Those exposing corruption are praised as modern-day martyrs during this year’s commemorationFilipinos honor persecuted Christians on Red Wednesday – UCA News
The altar of Manila Cathedral is lit up in red to mark Red Wednesday on Nov. 24. (Photo: Romain Lazaro)
Churches in the Philippines turned red on Nov. 21 as Catholics honored persecuted Christians and those who offered their lives for the faith.
Red Wednesday, a global campaign promoted by the pontifical foundation Aid to the Church in Need (ACN), encourages Christians to stand up for religious freedom and their faith.
The Catholic Bishops’ Conference of the Philippines declared the event an official church celebration in 2020 to raise awareness of the plight of persecuted Christians around the world.Donate to UCA News with a small contribution of your choice
“Red Wednesday. Red for our saints. Red for our martyred. Red for our persecuted brothers and sisters,” said a Jesuit-run music ministry in a Facebook post in support of the campaign.
ACN said this year’s theme was “Red without fear: The Church journeying as one.”
“Two hundred million of the world’s Christians cannot live their faith freely. They suffer from oppression or persecution. Although if it difficult to keep a precise count, almost 75 percent of religiously motivated violence is perpetrated against Christians,” an ACN spokesman told Catholic-run Radyo Veritas.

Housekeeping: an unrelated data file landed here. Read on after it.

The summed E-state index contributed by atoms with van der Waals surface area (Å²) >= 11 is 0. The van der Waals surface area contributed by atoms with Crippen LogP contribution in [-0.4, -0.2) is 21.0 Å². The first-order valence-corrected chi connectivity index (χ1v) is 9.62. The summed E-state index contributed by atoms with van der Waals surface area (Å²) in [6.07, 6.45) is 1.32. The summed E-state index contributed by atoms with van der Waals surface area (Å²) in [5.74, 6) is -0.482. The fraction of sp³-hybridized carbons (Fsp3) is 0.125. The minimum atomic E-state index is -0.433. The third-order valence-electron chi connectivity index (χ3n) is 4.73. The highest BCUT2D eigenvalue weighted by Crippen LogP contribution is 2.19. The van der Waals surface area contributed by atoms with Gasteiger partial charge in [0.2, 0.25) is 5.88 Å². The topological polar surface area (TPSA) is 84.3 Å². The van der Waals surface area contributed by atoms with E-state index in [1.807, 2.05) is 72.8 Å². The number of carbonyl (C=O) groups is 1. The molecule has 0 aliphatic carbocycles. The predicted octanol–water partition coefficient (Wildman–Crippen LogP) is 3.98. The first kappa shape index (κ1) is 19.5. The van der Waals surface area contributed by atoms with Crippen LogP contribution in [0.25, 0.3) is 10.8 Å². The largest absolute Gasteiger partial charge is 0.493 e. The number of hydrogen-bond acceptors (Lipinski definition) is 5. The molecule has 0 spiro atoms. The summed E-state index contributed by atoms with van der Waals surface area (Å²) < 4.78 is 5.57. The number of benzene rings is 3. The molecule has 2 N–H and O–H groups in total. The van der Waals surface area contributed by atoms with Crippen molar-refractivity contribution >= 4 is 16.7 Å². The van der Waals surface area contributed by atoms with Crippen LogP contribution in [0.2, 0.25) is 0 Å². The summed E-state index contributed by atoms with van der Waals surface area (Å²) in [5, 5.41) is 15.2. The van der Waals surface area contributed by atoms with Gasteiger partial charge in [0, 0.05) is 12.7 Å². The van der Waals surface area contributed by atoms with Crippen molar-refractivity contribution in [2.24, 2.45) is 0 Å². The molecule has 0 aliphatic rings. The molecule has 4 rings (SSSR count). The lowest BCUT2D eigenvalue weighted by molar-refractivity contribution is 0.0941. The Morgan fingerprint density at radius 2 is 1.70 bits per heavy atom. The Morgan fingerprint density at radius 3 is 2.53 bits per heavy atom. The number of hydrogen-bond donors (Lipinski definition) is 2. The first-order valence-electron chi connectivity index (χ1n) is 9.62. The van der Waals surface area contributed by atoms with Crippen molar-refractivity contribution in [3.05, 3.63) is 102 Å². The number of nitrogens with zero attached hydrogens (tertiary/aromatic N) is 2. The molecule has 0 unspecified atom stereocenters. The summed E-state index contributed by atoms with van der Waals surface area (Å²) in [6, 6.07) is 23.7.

We are wearing red to honor those whose lives are being threatened by corrupt government officials for exposing their anomalous ways
A Filipino youth group said they were commemorating Red Wednesday not only for persecuted Christians because of the faith but also for those who are persecuted for exposing corruption in government.
“Today we wear red not only for our martyrs and saints, although they are important. We are wearing red to honor those whose lives are being threatened by corrupt government officials for exposing their anomalous ways,” Youth for Christ member Alan Sales told UCA News.
He said truth telling was modern-day martyrdom because it exposes corruption and illegal transactions of government officials who must face trial.
“Red Wednesday reminds us that we Christians are not cowards when it comes to persecution. When our martyrs bled and died for the faith, it was because they did not want to renounce their Christian faith. Now we have truth tellers who are being threatened to keep their mouths shut and to stop them filing cases against crooked leaders.”Related News-Persecuted Christians remembered on ‘Red Wednesday’Philippine bishops make ‘Red Wednesday’ an official church eventDoes the world care about victims of religious fanaticism?Philippine bishop attacks early election vote buying
Sales’ group said it was noteworthy to celebrate Red Wednesday during the jubilee year marking 500 years since the introduction of Christianity to the Philippines.
“No 500 years without 500 years of suffering. No 500 years of blessing without 500 years of martyrdom. No 500 years of graces without 500 years of sacrifice,” they said in their Facebook post.
Father Emman Afable from Sorsogon urged people to pray for persecuted Christians around the world who have kept their faith despite extreme difficulties.
“Here in the Philippines, we take for granted the practice of our Catholic faith because we can easily say Mass anywhere, anytime. But our brothers and sisters in other countries, especially where Catholicism is banned, are facing persecution. May the Lord grant them strength,” he said.